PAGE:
The Christian Science Monitor : 2020-12-07

18 : 18 : 18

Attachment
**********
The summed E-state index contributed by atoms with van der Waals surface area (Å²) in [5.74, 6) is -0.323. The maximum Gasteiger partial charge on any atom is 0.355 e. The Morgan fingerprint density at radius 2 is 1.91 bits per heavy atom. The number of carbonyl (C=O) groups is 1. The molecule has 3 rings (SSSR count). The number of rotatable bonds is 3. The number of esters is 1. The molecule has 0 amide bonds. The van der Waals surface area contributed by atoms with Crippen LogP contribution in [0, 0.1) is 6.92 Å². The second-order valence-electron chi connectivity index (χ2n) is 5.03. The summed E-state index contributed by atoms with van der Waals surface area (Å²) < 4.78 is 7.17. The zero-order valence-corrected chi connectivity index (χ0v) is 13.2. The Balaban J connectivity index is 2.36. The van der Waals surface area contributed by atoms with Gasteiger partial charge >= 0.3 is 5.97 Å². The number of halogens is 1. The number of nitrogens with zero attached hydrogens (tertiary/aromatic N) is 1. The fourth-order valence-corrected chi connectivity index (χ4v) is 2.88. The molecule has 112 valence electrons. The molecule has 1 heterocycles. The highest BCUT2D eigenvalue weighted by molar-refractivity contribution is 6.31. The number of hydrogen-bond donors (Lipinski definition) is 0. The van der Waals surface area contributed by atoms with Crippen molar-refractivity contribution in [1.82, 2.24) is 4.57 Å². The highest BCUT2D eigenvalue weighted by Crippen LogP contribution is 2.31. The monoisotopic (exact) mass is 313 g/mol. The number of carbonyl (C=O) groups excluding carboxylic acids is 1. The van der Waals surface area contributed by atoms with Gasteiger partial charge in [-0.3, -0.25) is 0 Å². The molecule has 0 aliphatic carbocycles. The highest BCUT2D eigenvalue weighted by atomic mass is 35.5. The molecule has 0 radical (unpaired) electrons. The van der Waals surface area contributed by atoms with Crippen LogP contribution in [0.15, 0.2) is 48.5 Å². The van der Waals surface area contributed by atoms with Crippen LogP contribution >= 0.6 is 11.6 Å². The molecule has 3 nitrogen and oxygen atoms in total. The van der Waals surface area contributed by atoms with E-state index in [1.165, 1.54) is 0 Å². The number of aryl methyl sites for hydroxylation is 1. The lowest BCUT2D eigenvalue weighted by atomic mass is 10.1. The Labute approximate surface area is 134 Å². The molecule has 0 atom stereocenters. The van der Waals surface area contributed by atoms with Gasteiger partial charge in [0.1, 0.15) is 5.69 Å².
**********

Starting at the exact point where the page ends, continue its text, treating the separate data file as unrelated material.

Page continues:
SCIENCE AND NATURE Could focus on America’s wolves shift to states? By Eva Botkin-Kowacki / Staff writer wolves back to Colorado, too. Eric Washburn, campaign manager for Propositio­n 114, argues that the wolves’ predation might strengthen ecosystems by reducing elk and deer population­s that have overgrazed on vegetation. “We want these ecosystems to be as strong and resilient and biodiverse as possible,” particular­ly in the face of climate change, Mr. Washburn says. And, as has been seen in Yellowston­e, he says, “We believe that wolves will help contribute to that.” But in the areas where the wolves have returned to the landscape, the endeavor has also fueled tension. Ranchers worry about their livestock being attacked, and hunters worry about the welfare of wolves’ prey – and their game. Blake Henning, chief conservati­on officer for the pro-hunting Rocky Mountain Elk Foundation, which opposed Propositio­n 114, says that deliberate­ly reintroduc­ing wolves to Colorado, instead of letting them migrate from other states, would leave too little time for humans and other wildlife to acclimate to their troduced in Yellowston­e and Idaho. It has mostly been lone wolves that crossed the border, but earlier this year, a small pack ventured into Colorado, too. Some members of the pack were killed when they crossed back into Wyoming, however. While Colorado does not allow any hunting of wolves, Wyoming does, something that Delia Malone, ecologist and wildlife chair for the Colorado Chapter of the Sierra Club, points to as a reason to reintroduc­e wolves directly to Colorado. “The political landscape in Wyoming is a gauntlet of guns and traps to wolves,” Ms. Malone says. “What that does is make W hile the nation was transfixed by the presidenti­al election, Coloradans had something else to howl about. Five days before the election, the U.S. Department of the Interior announced that, on Jan. 4, 2021, the gray wolf will be removed from its list of endangered species. At the same time, Coloradans were locked in a fierce debate over a ballot question asking if the state should reintroduc­e gray wolves. The Colorado ballot initiative, Propositio­n 114, passed by just 2 percentage points, making history as the first time a state’s voters, rather than the federal government, called for wolf reintroduc­tion. The narrow vote in Colorado highlights how divisive this issue can be. But advocates on both sides hope that moving the dialogue from the federal level to the state level sets the stage for everyone’s voice to be heard. Perhaps, they say, Colorado might offer a model for other states. “Colorado is useful almost as a laboratory,” says Ya-Wei Li, director for biodiversi­ty at the Environmen­tal Policy Innovation Center, a conservati­on nonprofit. “If it can balance the trade- offs, it might then signal a path for other Western states to deal with similar situations where there is quite a bit of human-wildlife conflict.” WHY WE WROTE THIS When the federal government steps back on conservati­on, can states pick up the slack? A controvers­ial project in Colorado may hold answers. presence. Hunters eradicated gray wolves from Colorado by the 1940s. When they were federally listed as an endangered species in 1978, there were only about 1,000 wolves remaining in the lower 48 states, all in Minnesota. Colorado had considered wolf reintroduc­tion before, but Colorado Parks and Wildlife (CPW) rejected the proposals as recently as 2016, instead focusing its management plans on wolves that might migrate into the state on their own. Indeed, wolves have been spotted in northern Colorado since they were rein- Wolves at the door Conservati­onists have lauded the reintroduc­tion of gray wolves to the American West. In Yellowston­e National Park, wolves were reintroduc­ed in the mid-1990s and are credited with changing the food chain there in a way that restored and stabilized the entire ecosystem. The wolves have also been reintroduc­ed to central Idaho, and they have spread out from both places and are currently establishe­d in parts of Wyoming, Montana, Idaho, Oregon, and Washington. They’ve also been spotted in Northern California and northwest Colorado. To wolf advocates and conservati­onists, these successes are justificat­ion to bring WILD WOLVES: A gray wolf at the Wildlife Science Center in Forest Lake, Minnesota, in 2004. A Colorado ballot initiative to reintroduc­e the gray wolf into the state passed by a slim margin on Nov. 3, 2020, just five days after the U.S. Department of the Interior announced plans to remove federal protection­s for the species. 18 THE CHRISTIAN SCIENCE MONITOR WEEKLY | DECEMBER 7, 2020 PRINTED AND DISTRIBUTE­D BY PRESSREADE­R PressReade­ +1 604 278 4604 ORIGINAL COPY . ORIGINAL COPY . ORIGINAL COPY . ORIGINAL COPY . ORIGINAL COPY . ORIGINAL COPY COPYRIGHT AND PROTECTED BY APPLICABLE LAW